The photographer reimagines a centuries-old Japanese tale of a beautiful girl named Kaguya-Hime by mixing Buddhist teachings with her own, mystical vision of femininity.
Taketori Monogatari is a centuries-old Japanese tale of a girl who came to Earth from the moon. The story goes that she was found as a tiny baby inside a glowing bamboo stem by an elderly bamboo cutter. He and his wife raised her as their own child and named her Kaguya-Hime, which translates to “Shining Princess”. Kaguya-Hime eventually became incredibly beautiful, attracting scores of princely suitors from faraway lands. But she longed for her home, the moon, and rejected all men. To avoid marrying, Kaguya-Hime asked them to complete impossible tasks she knew they would not be able to fulfil. In the end, she returns to the moon with a carriage of luminous beings.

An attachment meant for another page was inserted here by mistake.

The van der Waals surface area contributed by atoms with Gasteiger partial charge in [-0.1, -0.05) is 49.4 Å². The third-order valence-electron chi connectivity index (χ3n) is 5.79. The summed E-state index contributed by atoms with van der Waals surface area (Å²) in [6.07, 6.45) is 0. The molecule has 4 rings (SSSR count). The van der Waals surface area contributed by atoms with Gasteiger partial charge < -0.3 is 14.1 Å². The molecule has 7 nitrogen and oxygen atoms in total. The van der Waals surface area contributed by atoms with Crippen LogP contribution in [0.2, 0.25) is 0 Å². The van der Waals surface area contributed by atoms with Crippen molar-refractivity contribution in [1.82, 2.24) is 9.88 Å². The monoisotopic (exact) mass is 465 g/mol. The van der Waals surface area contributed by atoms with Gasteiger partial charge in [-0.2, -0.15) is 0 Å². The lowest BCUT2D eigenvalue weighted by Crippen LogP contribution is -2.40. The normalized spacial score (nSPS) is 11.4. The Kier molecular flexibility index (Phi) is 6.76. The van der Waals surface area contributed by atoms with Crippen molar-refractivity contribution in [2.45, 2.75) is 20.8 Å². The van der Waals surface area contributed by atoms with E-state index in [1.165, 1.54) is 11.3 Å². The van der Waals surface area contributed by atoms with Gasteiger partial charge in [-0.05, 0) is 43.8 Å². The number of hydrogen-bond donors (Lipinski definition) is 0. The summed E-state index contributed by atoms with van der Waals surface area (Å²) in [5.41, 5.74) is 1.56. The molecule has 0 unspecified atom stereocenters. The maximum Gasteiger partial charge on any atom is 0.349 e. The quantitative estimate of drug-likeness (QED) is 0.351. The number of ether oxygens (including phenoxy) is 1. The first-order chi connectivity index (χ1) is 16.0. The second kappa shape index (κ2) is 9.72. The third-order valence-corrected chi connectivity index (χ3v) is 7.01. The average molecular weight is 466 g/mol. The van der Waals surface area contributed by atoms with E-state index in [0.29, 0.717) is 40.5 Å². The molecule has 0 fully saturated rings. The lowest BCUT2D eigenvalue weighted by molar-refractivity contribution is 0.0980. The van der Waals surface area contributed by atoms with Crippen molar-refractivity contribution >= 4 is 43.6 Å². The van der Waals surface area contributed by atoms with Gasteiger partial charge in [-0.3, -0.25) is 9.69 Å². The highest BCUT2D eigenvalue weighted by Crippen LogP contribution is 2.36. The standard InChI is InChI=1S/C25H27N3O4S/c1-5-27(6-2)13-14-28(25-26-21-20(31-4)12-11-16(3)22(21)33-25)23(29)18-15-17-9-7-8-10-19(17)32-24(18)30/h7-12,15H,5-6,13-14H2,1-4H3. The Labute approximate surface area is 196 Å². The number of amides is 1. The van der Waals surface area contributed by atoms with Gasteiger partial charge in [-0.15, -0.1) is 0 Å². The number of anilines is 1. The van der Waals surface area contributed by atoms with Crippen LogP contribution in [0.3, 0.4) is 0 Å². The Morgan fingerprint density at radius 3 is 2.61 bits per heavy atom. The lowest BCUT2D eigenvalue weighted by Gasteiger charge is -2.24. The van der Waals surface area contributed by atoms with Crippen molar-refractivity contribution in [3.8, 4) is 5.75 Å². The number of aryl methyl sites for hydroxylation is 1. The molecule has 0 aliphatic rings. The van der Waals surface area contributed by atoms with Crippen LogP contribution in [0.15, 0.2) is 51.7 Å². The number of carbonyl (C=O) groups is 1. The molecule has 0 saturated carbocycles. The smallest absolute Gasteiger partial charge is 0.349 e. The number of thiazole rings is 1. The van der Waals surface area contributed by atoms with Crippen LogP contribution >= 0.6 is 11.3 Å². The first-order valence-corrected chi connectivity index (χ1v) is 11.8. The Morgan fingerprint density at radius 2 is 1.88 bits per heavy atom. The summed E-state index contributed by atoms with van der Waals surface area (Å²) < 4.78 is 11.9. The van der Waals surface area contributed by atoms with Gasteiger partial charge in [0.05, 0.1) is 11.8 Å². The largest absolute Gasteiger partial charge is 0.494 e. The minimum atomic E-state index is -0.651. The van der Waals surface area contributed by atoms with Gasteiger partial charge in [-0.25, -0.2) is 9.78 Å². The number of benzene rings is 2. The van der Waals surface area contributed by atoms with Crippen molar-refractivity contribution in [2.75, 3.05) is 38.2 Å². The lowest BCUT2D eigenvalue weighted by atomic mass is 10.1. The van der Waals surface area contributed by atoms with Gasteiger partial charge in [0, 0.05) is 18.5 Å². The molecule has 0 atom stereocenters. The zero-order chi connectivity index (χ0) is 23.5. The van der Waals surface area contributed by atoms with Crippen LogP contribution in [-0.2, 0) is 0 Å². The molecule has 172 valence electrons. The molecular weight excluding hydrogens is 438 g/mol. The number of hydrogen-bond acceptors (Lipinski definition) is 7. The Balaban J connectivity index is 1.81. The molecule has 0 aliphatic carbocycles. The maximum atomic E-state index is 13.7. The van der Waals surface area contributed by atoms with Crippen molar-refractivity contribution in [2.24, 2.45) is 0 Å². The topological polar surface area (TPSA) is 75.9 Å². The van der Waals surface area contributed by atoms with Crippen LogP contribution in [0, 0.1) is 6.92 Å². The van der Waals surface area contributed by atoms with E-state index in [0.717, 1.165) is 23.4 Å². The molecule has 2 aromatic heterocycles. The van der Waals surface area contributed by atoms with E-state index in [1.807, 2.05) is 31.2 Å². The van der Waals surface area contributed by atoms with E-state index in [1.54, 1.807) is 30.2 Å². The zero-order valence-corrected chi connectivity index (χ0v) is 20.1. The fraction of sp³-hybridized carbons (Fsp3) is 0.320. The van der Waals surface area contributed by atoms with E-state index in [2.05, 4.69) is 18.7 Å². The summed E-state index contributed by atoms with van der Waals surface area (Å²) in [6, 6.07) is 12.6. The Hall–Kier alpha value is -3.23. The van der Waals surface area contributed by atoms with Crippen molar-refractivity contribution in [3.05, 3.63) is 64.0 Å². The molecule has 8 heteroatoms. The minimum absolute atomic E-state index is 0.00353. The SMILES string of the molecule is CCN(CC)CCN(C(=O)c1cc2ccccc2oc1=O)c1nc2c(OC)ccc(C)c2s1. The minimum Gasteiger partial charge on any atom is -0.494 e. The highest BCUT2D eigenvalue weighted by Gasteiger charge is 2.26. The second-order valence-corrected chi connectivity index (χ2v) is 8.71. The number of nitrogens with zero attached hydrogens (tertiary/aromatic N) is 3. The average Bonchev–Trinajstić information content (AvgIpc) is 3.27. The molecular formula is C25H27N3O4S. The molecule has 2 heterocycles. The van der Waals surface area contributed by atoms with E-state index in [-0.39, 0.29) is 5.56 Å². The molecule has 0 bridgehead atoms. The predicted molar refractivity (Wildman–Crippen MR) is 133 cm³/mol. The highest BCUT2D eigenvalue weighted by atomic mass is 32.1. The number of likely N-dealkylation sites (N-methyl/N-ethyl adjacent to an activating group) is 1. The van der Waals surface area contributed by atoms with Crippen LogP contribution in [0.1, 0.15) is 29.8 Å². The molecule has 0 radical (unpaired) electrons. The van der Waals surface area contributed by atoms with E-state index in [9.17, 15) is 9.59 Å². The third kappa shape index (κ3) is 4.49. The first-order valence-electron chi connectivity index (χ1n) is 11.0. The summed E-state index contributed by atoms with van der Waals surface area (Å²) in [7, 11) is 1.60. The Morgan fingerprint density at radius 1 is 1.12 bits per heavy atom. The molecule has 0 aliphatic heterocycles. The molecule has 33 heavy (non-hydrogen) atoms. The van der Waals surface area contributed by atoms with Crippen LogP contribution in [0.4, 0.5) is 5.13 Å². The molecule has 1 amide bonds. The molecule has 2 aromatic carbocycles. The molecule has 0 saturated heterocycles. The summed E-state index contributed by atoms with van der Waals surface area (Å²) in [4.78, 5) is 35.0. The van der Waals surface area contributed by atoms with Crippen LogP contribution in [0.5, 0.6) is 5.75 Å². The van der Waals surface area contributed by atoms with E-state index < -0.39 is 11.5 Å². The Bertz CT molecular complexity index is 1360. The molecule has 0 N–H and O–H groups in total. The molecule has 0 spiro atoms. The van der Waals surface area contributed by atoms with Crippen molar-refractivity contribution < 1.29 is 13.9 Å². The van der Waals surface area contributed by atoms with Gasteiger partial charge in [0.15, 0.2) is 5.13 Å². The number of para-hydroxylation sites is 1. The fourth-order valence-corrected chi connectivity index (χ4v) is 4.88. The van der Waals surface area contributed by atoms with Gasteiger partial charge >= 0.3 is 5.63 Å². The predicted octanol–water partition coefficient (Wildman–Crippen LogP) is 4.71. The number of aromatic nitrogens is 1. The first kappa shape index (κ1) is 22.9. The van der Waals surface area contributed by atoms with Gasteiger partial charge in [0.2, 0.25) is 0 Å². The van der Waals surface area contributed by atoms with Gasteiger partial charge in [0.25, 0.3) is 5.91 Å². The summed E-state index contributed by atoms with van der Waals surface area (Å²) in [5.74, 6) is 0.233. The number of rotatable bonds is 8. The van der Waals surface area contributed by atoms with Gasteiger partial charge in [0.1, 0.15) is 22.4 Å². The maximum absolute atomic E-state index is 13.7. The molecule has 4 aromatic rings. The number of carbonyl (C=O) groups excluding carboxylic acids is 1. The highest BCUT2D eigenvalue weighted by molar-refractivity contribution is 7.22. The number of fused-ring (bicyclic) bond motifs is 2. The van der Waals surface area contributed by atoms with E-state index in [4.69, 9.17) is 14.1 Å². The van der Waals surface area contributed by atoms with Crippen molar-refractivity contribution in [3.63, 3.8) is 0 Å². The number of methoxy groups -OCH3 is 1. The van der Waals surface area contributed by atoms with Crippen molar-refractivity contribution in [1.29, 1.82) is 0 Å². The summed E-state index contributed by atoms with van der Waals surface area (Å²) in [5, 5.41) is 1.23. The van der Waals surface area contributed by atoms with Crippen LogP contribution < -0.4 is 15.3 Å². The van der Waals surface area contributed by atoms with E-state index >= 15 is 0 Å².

The character’s independence and unearthly quality are what inspired Alexandra Leese, a Chinese-British photographer living in London, to turn the folktale into a visual story. She heard the story from Yumi Carter, whom she befriended while street-casting for a fashion campaign. Years later, they reconnected to create a series of portraits of Yumi and pictures of the Moon. To imbue the imagery with fantasy, Leese mixed various Japanese references with her own, mystical vision of femininity.
Leese is publishing the images as a zine titled Yumi and the Moon, which is available to pre-order from Antenne Books now. As we exclusively debut images from the zine, we catch up with the photographer to talk about the significance of hair, opening up to inspiration in all shapes and forms, and how to create nude pictures that aren’t sexual. – Read the full article – Dazed